- Try to understand the root cause of your fear of weight gain. What is it that stops you from cutting a second slice of cake when you’re still hungry after eating the first slither? Whilst an eating disorder is the umbrella term, ultimately it is due to a fear of weight gain. But what is the driving force behind that? Is it a fear of not being accepted by society? A fear of being perceived as greedy, lazy, or any of the other negatively loaded words? Recognising what triggers your uncomfortable feelings is so helpful in guiding you through all stages of recovery. A good step forward would be to enquire about setting up some one-to-one therapy sessions to enable you to explore your feelings further with a trained professional. It can also be incredibly beneficial to consider what else you will gain, aside from weight. The absence of your eating disorder will gain you your life back. Surely the long-term happiness of being able to live not merely survive is worth putting up with the temporary discomfort weight gain may bring?
- Have a structured plan to follow. I know there is some debate in the recovery community regarding the effectiveness of meal plans in recovery, so I want to start off by saying; do what’s right for you. Personally, I need to follow a plan because when I’m effected by my eating disorder, my hunger signals are all over the place. If I were to eat intuitively (start eating when I’m hungry and stop when I’m full), it just wouldn’t work because I rarely feel hunger whereas fullness is a consistent feeling at the minute. I’m confident that as I get further along in my recovery, I will be able to trust my body more and be more flexible around food, but right now following a meal plan is working for me. A general guideline for weight gain is to have 3 meals and 3 snacks a day, though there are various factors to consider here. To ensure your meals and snacks are an adequate size to encourage weight gain, it might be useful to consult a dietician who can help you create a tailored plan for your body and healthy weight goal. If you can’t afford professional input, I would reccomend gradually increasing your food consumption whilst tracking your weight once a week. This will allow you to determine whether your current diet is facilitating weight gain. If its not, increase your meal plan.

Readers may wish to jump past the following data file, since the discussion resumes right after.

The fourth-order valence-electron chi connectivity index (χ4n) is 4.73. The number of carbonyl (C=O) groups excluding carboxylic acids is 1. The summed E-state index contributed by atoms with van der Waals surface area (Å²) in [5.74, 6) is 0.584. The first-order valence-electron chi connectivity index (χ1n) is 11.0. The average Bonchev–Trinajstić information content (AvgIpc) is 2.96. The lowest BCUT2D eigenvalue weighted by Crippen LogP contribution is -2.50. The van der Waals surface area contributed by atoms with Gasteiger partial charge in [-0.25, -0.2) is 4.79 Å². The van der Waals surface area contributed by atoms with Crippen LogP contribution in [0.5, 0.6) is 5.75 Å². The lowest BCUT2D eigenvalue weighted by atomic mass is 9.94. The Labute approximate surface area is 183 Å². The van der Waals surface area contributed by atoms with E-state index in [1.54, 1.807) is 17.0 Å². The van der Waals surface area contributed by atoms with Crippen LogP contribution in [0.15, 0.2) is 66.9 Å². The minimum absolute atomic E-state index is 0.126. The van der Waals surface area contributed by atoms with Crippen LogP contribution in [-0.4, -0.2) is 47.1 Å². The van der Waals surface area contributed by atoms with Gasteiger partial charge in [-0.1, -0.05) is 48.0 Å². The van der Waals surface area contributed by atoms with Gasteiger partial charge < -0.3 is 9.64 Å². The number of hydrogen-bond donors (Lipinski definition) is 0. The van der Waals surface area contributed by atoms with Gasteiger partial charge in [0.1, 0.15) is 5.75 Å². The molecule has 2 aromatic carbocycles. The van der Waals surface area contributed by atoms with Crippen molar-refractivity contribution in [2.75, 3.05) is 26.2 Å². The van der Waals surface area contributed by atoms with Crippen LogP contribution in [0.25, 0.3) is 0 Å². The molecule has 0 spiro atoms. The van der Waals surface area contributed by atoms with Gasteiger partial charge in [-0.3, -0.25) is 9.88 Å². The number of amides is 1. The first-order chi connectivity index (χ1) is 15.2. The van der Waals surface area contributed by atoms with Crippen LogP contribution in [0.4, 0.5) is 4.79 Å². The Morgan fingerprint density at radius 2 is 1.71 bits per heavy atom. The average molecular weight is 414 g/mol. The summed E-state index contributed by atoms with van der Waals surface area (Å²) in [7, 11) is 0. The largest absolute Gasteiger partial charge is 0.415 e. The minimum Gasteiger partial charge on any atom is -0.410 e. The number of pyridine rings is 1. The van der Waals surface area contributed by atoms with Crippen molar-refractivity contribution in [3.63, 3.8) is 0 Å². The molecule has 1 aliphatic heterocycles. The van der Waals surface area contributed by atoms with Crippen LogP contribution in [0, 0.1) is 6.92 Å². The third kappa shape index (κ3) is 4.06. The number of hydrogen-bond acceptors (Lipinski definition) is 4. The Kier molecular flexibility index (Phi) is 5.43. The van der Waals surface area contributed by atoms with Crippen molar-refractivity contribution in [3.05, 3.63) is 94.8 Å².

- Aim for body acceptance/neutrality, not total body love/confidence. This might sound like a strange one. Surely we should all be striving for self-love and maximum body confidence? Whilst it is great if you are in this position, if you are recovering from a disordered relationship with your body, it is quite a farfetched vision to go from hating your body to loving every part of it wholeheartedly. Instead, a more realistic and, in my opinion, sustainable, view is to strive for body acceptance- that is looking at yourself and being satisfied with what you see. The problem with aiming for total body confidence is, although it is the opposite of hating your body, it still feeds into an obsession with your body fuelled by diet culture. The reality is that your body is actually the least interesting thing about you. Instead of focusing so much of your time and energy on one extreme (hating or loving your body), aim for the middle ground. You are worth so much more than a life spent thinking about your body. Put your precious time to better use. With all the time you will save thinking about your body you could literally change the world.